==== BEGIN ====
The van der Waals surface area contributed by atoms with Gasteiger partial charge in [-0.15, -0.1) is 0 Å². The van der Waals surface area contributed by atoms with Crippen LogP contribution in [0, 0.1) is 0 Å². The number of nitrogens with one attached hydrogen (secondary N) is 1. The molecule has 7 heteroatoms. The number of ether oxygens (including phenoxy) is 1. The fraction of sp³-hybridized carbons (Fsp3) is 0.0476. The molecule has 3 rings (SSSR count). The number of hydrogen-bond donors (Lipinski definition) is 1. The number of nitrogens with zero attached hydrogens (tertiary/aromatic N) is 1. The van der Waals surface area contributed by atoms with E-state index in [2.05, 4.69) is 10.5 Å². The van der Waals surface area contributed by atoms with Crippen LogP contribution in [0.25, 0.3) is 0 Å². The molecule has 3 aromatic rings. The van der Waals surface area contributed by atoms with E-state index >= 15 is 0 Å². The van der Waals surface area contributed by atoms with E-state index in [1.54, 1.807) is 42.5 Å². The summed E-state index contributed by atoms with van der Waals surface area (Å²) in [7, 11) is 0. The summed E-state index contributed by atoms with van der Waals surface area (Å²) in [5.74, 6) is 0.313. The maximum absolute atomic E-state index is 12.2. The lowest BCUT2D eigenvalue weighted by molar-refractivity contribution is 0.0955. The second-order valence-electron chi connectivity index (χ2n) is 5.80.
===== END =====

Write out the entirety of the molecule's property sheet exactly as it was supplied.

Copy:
The van der Waals surface area contributed by atoms with Gasteiger partial charge in [-0.15, -0.1) is 0 Å². The van der Waals surface area contributed by atoms with Crippen LogP contribution in [0, 0.1) is 0 Å². The number of nitrogens with one attached hydrogen (secondary N) is 1. The molecule has 7 heteroatoms. The number of ether oxygens (including phenoxy) is 1. The fraction of sp³-hybridized carbons (Fsp3) is 0.0476. The molecule has 3 rings (SSSR count). The number of hydrogen-bond donors (Lipinski definition) is 1. The number of nitrogens with zero attached hydrogens (tertiary/aromatic N) is 1. The van der Waals surface area contributed by atoms with E-state index in [2.05, 4.69) is 10.5 Å². The van der Waals surface area contributed by atoms with Crippen LogP contribution in [0.25, 0.3) is 0 Å². The molecule has 3 aromatic rings. The van der Waals surface area contributed by atoms with E-state index >= 15 is 0 Å². The van der Waals surface area contributed by atoms with E-state index in [1.54, 1.807) is 42.5 Å². The summed E-state index contributed by atoms with van der Waals surface area (Å²) in [7, 11) is 0. The summed E-state index contributed by atoms with van der Waals surface area (Å²) in [5.74, 6) is 0.313. The maximum absolute atomic E-state index is 12.2. The lowest BCUT2D eigenvalue weighted by molar-refractivity contribution is 0.0955. The second-order valence-electron chi connectivity index (χ2n) is 5.80.